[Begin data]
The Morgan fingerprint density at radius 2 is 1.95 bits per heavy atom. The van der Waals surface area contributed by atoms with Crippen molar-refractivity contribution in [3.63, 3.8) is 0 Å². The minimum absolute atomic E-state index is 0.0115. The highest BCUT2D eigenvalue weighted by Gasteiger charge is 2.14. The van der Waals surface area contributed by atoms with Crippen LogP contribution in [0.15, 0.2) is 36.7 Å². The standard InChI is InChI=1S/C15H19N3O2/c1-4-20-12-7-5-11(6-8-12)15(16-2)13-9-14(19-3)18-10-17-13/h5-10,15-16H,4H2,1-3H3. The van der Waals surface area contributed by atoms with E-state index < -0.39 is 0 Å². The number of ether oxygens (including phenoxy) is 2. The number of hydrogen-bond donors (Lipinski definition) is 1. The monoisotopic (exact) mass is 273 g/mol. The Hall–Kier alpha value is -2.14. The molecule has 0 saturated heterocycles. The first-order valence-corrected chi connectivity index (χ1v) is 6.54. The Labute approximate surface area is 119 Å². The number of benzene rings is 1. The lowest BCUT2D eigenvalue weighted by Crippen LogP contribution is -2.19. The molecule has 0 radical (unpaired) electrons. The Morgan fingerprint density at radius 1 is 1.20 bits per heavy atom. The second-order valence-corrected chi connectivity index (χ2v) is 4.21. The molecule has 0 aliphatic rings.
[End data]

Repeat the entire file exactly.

The Morgan fingerprint density at radius 2 is 1.95 bits per heavy atom. The van der Waals surface area contributed by atoms with Crippen molar-refractivity contribution in [3.63, 3.8) is 0 Å². The minimum absolute atomic E-state index is 0.0115. The highest BCUT2D eigenvalue weighted by Gasteiger charge is 2.14. The van der Waals surface area contributed by atoms with Crippen LogP contribution in [0.15, 0.2) is 36.7 Å². The standard InChI is InChI=1S/C15H19N3O2/c1-4-20-12-7-5-11(6-8-12)15(16-2)13-9-14(19-3)18-10-17-13/h5-10,15-16H,4H2,1-3H3. The van der Waals surface area contributed by atoms with E-state index < -0.39 is 0 Å². The number of ether oxygens (including phenoxy) is 2. The number of hydrogen-bond donors (Lipinski definition) is 1. The monoisotopic (exact) mass is 273 g/mol. The Hall–Kier alpha value is -2.14. The molecule has 0 saturated heterocycles. The first-order valence-corrected chi connectivity index (χ1v) is 6.54. The Labute approximate surface area is 119 Å². The number of benzene rings is 1. The lowest BCUT2D eigenvalue weighted by Crippen LogP contribution is -2.19. The molecule has 0 radical (unpaired) electrons. The Morgan fingerprint density at radius 1 is 1.20 bits per heavy atom. The second-order valence-corrected chi connectivity index (χ2v) is 4.21. The molecule has 0 aliphatic rings.